These examples are programmatically compiled from various online sources to illustrate current usage of the word 'abrupt.' Any opinions expressed in the examples do not represent those of Merriam-Webster or its editors. Send us feedback about these examples.

Word History

Etymology

borrowed from Latin abruptus "steep, sheer, broken or cut off too short," from past participle of abrumpere "to break, rupture, break off short," from ab- ab- + rumpere "to cause to break or burst," going back to Indo-European *ru-n-p-, nasal present formation from the base *reu̯p- "break, tear" — more at reave

First Known Use

1576, in the meaning defined at sense 1a

Time Traveler
The first known use of abrupt was in 1576

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Dictionary Entries Near abrupt

Cite this Entry

“Abrupt.” Merriam-Webster.com Dictionary, Merriam-Webster, https://www.merriam-webster.com/dictionary/abrupt. Accessed 3 Mar. 2024.

Kids Definition

abrupt

adjective
1
a
: sudden sense 1a
an abrupt change in the weather
b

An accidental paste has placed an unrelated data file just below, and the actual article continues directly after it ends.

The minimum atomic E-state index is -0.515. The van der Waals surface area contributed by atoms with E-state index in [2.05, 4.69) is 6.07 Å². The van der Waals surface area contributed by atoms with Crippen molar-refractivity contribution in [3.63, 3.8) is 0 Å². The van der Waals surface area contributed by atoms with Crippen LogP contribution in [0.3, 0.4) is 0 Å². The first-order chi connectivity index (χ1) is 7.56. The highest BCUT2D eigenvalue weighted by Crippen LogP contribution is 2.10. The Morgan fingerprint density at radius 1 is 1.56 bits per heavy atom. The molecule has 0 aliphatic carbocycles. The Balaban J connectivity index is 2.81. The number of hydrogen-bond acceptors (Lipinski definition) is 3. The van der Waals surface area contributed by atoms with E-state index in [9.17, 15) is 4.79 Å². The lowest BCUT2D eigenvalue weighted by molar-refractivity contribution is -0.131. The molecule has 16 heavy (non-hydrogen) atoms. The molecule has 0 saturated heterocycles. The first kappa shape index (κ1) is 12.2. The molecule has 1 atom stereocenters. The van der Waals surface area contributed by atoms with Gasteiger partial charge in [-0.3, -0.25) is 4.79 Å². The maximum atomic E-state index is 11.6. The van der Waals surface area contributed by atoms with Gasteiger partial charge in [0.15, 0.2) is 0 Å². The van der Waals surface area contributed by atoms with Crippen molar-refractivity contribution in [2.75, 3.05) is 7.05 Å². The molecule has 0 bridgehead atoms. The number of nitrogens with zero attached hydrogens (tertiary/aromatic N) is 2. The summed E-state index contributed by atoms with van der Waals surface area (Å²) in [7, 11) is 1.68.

: rudely brief : curt
an abrupt manner
2
: steep entry 1 sense 1
the high abrupt bank of a stream
abruptly adverb
abruptness noun
Etymology

from Latin abruptus "abrupt," derived from abrumpere "to break off," from ab- "from" and rumpere "to break" — related to corrupt, interrupt, rupture

Word Origin
If a person is rudely brief in speech or manner or stops you before you finish talking, you could say that that person is abrupt. If a road ends suddenly, you could say that the road comes to an abrupt end. In both of these cases you might think of something that is abrupt as "breaking off." Abrupt comes from the Latin word abruptus, meaning "broken off, ending suddenly." That word is formed (with the addition of the prefix ab-, meaning "from") from the Latin word rumpere, meaning "to break." Latin rumpere has given us several other English words that carry the idea of breaking: interrupt, rupture, and corrupt.

More from Merriam-Webster on abrupt